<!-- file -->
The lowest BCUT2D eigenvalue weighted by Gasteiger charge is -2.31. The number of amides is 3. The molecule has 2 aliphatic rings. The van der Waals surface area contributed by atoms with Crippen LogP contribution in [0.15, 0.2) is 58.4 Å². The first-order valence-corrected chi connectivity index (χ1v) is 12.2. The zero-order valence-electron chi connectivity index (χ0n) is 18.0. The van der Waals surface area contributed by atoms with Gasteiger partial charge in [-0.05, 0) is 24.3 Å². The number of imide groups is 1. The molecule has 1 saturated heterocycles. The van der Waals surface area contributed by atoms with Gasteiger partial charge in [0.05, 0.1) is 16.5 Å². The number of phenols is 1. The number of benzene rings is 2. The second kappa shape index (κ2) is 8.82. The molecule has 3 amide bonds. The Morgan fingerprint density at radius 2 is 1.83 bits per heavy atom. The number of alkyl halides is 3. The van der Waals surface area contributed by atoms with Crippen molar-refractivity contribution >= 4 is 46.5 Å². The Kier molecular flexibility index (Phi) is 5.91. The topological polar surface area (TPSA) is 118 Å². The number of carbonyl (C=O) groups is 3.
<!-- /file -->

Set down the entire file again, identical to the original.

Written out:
The lowest BCUT2D eigenvalue weighted by Gasteiger charge is -2.31. The number of amides is 3. The molecule has 2 aliphatic rings. The van der Waals surface area contributed by atoms with Crippen LogP contribution in [0.15, 0.2) is 58.4 Å². The first-order valence-corrected chi connectivity index (χ1v) is 12.2. The zero-order valence-electron chi connectivity index (χ0n) is 18.0. The van der Waals surface area contributed by atoms with Gasteiger partial charge in [-0.05, 0) is 24.3 Å². The number of imide groups is 1. The molecule has 1 saturated heterocycles. The van der Waals surface area contributed by atoms with Gasteiger partial charge in [0.05, 0.1) is 16.5 Å². The number of phenols is 1. The number of benzene rings is 2. The second kappa shape index (κ2) is 8.82. The molecule has 3 amide bonds. The Morgan fingerprint density at radius 2 is 1.83 bits per heavy atom. The number of alkyl halides is 3. The van der Waals surface area contributed by atoms with Crippen molar-refractivity contribution >= 4 is 46.5 Å². The Kier molecular flexibility index (Phi) is 5.91. The topological polar surface area (TPSA) is 118 Å². The number of carbonyl (C=O) groups is 3.